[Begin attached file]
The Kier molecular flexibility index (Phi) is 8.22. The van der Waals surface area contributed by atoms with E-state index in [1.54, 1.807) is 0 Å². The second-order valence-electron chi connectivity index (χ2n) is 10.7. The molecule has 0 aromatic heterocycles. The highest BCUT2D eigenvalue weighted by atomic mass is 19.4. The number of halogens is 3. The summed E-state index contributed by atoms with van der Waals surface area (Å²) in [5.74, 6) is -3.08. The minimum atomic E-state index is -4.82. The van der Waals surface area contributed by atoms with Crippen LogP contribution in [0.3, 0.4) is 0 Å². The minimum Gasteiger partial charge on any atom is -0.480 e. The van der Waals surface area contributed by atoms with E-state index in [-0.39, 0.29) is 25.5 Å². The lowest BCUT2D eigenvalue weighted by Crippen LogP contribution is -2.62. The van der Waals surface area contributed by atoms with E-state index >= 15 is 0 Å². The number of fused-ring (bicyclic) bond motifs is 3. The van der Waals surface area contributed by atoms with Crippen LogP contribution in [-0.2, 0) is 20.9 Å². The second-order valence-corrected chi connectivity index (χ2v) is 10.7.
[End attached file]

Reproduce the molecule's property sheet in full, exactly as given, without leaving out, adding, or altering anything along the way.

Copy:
The Kier molecular flexibility index (Phi) is 8.22. The van der Waals surface area contributed by atoms with E-state index in [1.54, 1.807) is 0 Å². The second-order valence-electron chi connectivity index (χ2n) is 10.7. The molecule has 0 aromatic heterocycles. The highest BCUT2D eigenvalue weighted by atomic mass is 19.4. The number of halogens is 3. The summed E-state index contributed by atoms with van der Waals surface area (Å²) in [5.74, 6) is -3.08. The minimum atomic E-state index is -4.82. The van der Waals surface area contributed by atoms with Crippen LogP contribution in [0.3, 0.4) is 0 Å². The minimum Gasteiger partial charge on any atom is -0.480 e. The van der Waals surface area contributed by atoms with E-state index in [-0.39, 0.29) is 25.5 Å². The lowest BCUT2D eigenvalue weighted by Crippen LogP contribution is -2.62. The van der Waals surface area contributed by atoms with E-state index >= 15 is 0 Å². The number of fused-ring (bicyclic) bond motifs is 3. The van der Waals surface area contributed by atoms with Crippen LogP contribution in [-0.2, 0) is 20.9 Å². The second-order valence-corrected chi connectivity index (χ2v) is 10.7.